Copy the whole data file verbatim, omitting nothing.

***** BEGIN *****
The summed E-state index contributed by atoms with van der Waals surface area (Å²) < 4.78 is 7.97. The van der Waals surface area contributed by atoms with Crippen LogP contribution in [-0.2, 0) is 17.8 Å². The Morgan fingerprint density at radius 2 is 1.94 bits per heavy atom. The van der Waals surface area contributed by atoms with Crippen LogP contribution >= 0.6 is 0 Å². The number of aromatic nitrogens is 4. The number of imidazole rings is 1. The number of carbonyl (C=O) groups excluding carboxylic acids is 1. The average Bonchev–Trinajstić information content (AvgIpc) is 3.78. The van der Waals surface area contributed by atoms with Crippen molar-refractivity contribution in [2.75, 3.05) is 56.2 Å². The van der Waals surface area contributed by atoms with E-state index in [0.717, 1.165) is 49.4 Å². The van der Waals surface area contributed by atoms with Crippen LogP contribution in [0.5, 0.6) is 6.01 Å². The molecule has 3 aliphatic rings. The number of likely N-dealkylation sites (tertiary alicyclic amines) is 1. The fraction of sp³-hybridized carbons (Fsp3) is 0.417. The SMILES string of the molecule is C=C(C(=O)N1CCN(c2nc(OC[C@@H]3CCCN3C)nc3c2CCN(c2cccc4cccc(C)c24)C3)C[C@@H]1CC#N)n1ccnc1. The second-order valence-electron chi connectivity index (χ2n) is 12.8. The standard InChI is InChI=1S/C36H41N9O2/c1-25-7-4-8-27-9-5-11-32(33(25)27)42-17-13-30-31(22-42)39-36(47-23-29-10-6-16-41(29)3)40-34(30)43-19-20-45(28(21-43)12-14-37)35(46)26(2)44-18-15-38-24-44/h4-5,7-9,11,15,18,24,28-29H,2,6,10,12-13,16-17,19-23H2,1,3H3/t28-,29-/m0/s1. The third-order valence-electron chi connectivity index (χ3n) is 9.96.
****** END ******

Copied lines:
The summed E-state index contributed by atoms with van der Waals surface area (Å²) < 4.78 is 7.97. The van der Waals surface area contributed by atoms with Crippen LogP contribution in [-0.2, 0) is 17.8 Å². The Morgan fingerprint density at radius 2 is 1.94 bits per heavy atom. The van der Waals surface area contributed by atoms with Crippen LogP contribution >= 0.6 is 0 Å². The number of aromatic nitrogens is 4. The number of imidazole rings is 1. The number of carbonyl (C=O) groups excluding carboxylic acids is 1. The average Bonchev–Trinajstić information content (AvgIpc) is 3.78. The van der Waals surface area contributed by atoms with Crippen molar-refractivity contribution in [2.75, 3.05) is 56.2 Å². The van der Waals surface area contributed by atoms with E-state index in [0.717, 1.165) is 49.4 Å². The van der Waals surface area contributed by atoms with Crippen LogP contribution in [0.5, 0.6) is 6.01 Å². The molecule has 3 aliphatic rings. The number of likely N-dealkylation sites (tertiary alicyclic amines) is 1. The fraction of sp³-hybridized carbons (Fsp3) is 0.417. The SMILES string of the molecule is C=C(C(=O)N1CCN(c2nc(OC[C@@H]3CCCN3C)nc3c2CCN(c2cccc4cccc(C)c24)C3)C[C@@H]1CC#N)n1ccnc1. The second-order valence-electron chi connectivity index (χ2n) is 12.8. The standard InChI is InChI=1S/C36H41N9O2/c1-25-7-4-8-27-9-5-11-32(33(25)27)42-17-13-30-31(22-42)39-36(47-23-29-10-6-16-41(29)3)40-34(30)43-19-20-45(28(21-43)12-14-37)35(46)26(2)44-18-15-38-24-44/h4-5,7-9,11,15,18,24,28-29H,2,6,10,12-13,16-17,19-23H2,1,3H3/t28-,29-/m0/s1. The third-order valence-electron chi connectivity index (χ3n) is 9.96.